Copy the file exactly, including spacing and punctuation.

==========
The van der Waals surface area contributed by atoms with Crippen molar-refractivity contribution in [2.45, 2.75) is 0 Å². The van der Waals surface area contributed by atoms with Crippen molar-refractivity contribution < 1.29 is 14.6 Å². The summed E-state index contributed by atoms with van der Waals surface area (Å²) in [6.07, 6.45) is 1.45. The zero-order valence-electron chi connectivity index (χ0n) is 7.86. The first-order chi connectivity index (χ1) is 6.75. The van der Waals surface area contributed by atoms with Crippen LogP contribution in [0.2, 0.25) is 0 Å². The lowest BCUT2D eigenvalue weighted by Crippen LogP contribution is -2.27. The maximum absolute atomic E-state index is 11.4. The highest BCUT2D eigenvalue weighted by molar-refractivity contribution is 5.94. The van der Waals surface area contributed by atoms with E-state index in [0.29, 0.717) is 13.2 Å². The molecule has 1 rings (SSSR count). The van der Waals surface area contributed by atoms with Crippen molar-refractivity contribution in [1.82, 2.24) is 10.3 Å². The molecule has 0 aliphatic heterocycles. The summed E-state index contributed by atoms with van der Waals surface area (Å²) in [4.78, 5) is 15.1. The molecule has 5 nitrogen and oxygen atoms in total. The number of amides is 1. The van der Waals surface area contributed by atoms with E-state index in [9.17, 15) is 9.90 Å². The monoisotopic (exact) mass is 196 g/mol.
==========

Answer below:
The van der Waals surface area contributed by atoms with Crippen molar-refractivity contribution in [2.45, 2.75) is 0 Å². The van der Waals surface area contributed by atoms with Crippen molar-refractivity contribution < 1.29 is 14.6 Å². The summed E-state index contributed by atoms with van der Waals surface area (Å²) in [6.07, 6.45) is 1.45. The zero-order valence-electron chi connectivity index (χ0n) is 7.86. The first-order chi connectivity index (χ1) is 6.75. The van der Waals surface area contributed by atoms with Crippen LogP contribution in [0.2, 0.25) is 0 Å². The lowest BCUT2D eigenvalue weighted by Crippen LogP contribution is -2.27. The maximum absolute atomic E-state index is 11.4. The highest BCUT2D eigenvalue weighted by molar-refractivity contribution is 5.94. The van der Waals surface area contributed by atoms with E-state index in [0.29, 0.717) is 13.2 Å². The molecule has 1 rings (SSSR count). The van der Waals surface area contributed by atoms with Crippen molar-refractivity contribution in [1.82, 2.24) is 10.3 Å². The molecule has 0 aliphatic heterocycles. The summed E-state index contributed by atoms with van der Waals surface area (Å²) in [4.78, 5) is 15.1. The molecule has 5 nitrogen and oxygen atoms in total. The number of amides is 1. The van der Waals surface area contributed by atoms with E-state index in [9.17, 15) is 9.90 Å². The monoisotopic (exact) mass is 196 g/mol.